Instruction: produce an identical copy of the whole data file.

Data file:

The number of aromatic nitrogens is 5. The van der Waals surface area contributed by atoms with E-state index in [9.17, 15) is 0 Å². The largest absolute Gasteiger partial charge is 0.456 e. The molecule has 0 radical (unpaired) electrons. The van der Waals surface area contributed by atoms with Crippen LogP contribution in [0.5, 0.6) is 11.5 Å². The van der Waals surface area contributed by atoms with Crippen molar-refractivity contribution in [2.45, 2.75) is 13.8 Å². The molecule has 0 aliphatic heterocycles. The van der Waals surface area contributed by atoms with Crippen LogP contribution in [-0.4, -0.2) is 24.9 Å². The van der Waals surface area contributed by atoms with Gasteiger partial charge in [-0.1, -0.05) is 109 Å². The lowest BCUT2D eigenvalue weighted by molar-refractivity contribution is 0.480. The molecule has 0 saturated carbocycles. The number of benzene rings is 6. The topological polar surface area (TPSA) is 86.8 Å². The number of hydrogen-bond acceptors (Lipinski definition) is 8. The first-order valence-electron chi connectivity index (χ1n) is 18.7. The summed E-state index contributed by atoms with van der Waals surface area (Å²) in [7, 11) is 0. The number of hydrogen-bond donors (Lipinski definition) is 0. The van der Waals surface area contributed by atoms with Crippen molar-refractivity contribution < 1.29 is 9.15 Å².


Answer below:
The number of aromatic nitrogens is 5. The van der Waals surface area contributed by atoms with E-state index in [9.17, 15) is 0 Å². The largest absolute Gasteiger partial charge is 0.456 e. The molecule has 0 radical (unpaired) electrons. The van der Waals surface area contributed by atoms with Crippen LogP contribution in [0.5, 0.6) is 11.5 Å². The van der Waals surface area contributed by atoms with Crippen molar-refractivity contribution in [2.45, 2.75) is 13.8 Å². The molecule has 0 aliphatic heterocycles. The van der Waals surface area contributed by atoms with Crippen LogP contribution in [-0.4, -0.2) is 24.9 Å². The van der Waals surface area contributed by atoms with Gasteiger partial charge in [-0.1, -0.05) is 109 Å². The lowest BCUT2D eigenvalue weighted by molar-refractivity contribution is 0.480. The molecule has 0 saturated carbocycles. The number of benzene rings is 6. The topological polar surface area (TPSA) is 86.8 Å². The number of hydrogen-bond acceptors (Lipinski definition) is 8. The first-order valence-electron chi connectivity index (χ1n) is 18.7. The summed E-state index contributed by atoms with van der Waals surface area (Å²) in [7, 11) is 0. The number of hydrogen-bond donors (Lipinski definition) is 0. The van der Waals surface area contributed by atoms with Crippen molar-refractivity contribution < 1.29 is 9.15 Å².